The Philadelphia Zoo Is Opening a Beer Garden

The zoo plans to open its beer garden by early July at the latest. It began selling beer and wine at two other venues over Memorial Day weekend.

Philadelphia Zoo beer garden - The Watering Hole

A plan for the Philadelphia Zoo’s new beer garden, The Watering Hole, which will open in late June or early July. (Courtesy Philadelphia Zoo)

You can now drink at the zoo.

The Philadelphia Zoo began selling alcohol at two stands, Tiger Terrace and Eagle’s Roost, on Memorial Day weekend. But that’s not all: The zoo is planning a late-June or early-July launch for a beer garden, The Watering Hole, which will be adjacent to Eagle’s Roost.

Amy Shearer, the zoo’s Chief Marketing Officer, says the reversal of a longstanding policy came after talking with visitors and Philadelphia Zoo members over the past year. “We talked to our guests and members all throughout the year in many platforms,” she tells Philadelphia magazine. “Through all of these conversations, one thing that our guests had been largely vocal about is that, ‘Hey, the zoo is so great for all ages and families as well but there’s some things that we adults want, too.’”

Outside alcohol remains banned at the park, but beer and wine will not be confined to the sections where they are sold. Guests will be free to roam the park drinking the glass of beer or wine they’ve purchased from one of the zoo’s stands. Alcohol sales are being handled by its food vendor, Aramark, which has a liquor license for the zoo property.

Drink Philly recently reported the three beers being sold are Bud Light, Stella Artois and Goose Island 312. Two wines, both from Robert Mondavi, are also for sale. Beer is $6 and wine is $8.

The first weekend of alcohol sales at the zoo did not see any problems, Shearer said, and said she didn’t expect any in the future. She says the zoo has made its safety team aware beer and wine are now being sold at the zoo.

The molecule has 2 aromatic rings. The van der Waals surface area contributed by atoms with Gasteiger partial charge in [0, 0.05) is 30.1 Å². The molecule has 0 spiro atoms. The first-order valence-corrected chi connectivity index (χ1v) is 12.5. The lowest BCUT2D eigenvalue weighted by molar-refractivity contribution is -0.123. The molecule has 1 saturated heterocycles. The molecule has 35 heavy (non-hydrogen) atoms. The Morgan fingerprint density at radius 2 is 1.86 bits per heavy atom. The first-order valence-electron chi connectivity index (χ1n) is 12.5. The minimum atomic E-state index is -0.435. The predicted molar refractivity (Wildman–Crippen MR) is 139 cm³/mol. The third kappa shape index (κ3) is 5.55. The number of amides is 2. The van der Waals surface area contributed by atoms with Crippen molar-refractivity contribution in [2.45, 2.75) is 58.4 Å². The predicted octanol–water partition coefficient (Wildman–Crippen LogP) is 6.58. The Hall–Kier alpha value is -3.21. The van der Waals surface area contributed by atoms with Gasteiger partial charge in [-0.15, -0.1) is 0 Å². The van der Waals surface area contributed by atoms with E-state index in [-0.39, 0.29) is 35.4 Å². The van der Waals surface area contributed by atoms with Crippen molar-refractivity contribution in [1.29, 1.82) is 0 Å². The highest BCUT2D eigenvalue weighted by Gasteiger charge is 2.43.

“The safety of our guests and our staff and our animals are always paramount to everything we do,” Shearer says. “There’s no question about that. That’s something we think about and talk about every day… we have a robust safety team and security force. It’s always all throughout the zoo every day. Obviously, they’re aware that we are selling alcohol. Early signs show that this isn’t something to be overly concerned about. We’re always thinking about safety of everyone at all times.… we really just think that this is going to be a nice additive to a great day.”

The Watering Hole beer garden is inside the zoo, so one must purchase admission in order to be admitted into it. Dana Lombardo, the Zoo’s director of communication, says the space is “in the middle of this oasis of trees” and expects visitors to be wowed by its design. It was done by Groundswell Design Group, which has worked on many beer gardens in the city.

Shearer is excited for the public to get to see it. “I think we have a really unique venue,” she says. “And it’s a great opportunity to share what we’re all about, and if we can appeal to our audience and our guests — all of them — that’s great. We always strive to have an excellent experience for everybody.”

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